I’ve landed them sideways, drifted them into berms, and smacked them off of rocks at funny angles, and none of these events produced any untoward or concerningly noticeable flex. I would (tentatively) say that this wheelset is stiffer than the 26” wheelset on my Specialized Enduro.

Noah Bodman reviews the WTB Frequency Team i25 rims, Blister Gear Review
Noah Bodman on the WTB Frequency Team i25 Rims, Whitefish, MT

As I mentioned above, the Frequency Team rims all have a vertical rib in them which seems like it should make the wheels stiffer in the vertical plane. I can’t say I particularly noticed this effect; it probably makes the wheel stiffer, but with some moderately high-volume 2.3” tires mounted up, I can’t say that I noticed a difference.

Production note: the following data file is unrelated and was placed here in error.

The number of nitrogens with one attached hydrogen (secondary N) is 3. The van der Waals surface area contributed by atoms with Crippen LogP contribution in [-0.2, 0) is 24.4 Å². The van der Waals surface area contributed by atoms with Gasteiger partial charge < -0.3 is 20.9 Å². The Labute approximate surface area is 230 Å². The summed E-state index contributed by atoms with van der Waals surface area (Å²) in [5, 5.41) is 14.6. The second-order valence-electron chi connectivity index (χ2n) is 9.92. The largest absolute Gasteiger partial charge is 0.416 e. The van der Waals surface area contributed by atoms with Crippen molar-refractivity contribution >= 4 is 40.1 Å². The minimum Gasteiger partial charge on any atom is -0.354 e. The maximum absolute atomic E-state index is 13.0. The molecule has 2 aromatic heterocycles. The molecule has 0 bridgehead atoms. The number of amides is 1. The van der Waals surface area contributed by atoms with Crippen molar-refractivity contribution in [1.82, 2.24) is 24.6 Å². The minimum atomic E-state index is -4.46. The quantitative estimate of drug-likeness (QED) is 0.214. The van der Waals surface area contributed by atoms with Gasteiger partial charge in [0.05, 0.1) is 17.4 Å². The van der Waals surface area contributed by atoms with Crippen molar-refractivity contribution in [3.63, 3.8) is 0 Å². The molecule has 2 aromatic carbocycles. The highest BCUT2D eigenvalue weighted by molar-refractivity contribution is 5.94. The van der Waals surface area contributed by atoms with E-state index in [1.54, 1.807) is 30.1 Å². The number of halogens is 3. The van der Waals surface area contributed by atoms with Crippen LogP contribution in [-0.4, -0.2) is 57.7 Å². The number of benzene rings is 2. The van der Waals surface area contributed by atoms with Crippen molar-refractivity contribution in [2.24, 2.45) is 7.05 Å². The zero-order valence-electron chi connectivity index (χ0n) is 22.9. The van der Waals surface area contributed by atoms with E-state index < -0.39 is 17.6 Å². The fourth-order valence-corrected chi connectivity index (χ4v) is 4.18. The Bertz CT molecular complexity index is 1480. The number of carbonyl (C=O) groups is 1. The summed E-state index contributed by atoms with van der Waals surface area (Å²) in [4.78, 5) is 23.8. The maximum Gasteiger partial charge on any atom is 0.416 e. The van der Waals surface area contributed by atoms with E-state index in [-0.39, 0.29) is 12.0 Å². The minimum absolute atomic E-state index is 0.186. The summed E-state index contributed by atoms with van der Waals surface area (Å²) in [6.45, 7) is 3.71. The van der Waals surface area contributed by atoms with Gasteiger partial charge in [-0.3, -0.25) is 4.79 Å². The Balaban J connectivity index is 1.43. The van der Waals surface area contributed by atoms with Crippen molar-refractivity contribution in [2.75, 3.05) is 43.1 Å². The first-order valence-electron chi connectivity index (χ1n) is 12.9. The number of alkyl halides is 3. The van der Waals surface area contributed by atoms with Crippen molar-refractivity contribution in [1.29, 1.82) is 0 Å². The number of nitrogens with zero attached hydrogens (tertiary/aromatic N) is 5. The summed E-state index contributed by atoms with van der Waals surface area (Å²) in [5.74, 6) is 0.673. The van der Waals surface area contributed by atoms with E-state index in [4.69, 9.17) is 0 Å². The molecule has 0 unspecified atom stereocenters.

With an inner rim width of almost 25mm, the i25 rims are pleasantly meaty. I’ve been using them with the WTB Vigilante tires, and they produce a nice, relatively square profile. I’ve also got a few rides with some WTB Trail Boss tires (review forthcoming), and those slightly narrower tires (2.2” measured) also sat nicely on the i25s. While wider 29er tires are still a relative rarity, you could certainly run 2.5” tires without having to worry too much about the tires rolling off the side of the rim.


Weight-wise, the i25 is marginally heavier (17 grams) than the Stan’s Flow EX. Of course, this is rotating weight that should be extra noticeable, but in reality, 17 grams isn’t very much and I can’t really say that it’s a deal breaker. Without trying to be an apologist, plus or minus 17 grams is within the normal margin of production error for most tires, so while it shouldn’t be discounted, it also shouldn’t be something to lose sleep over.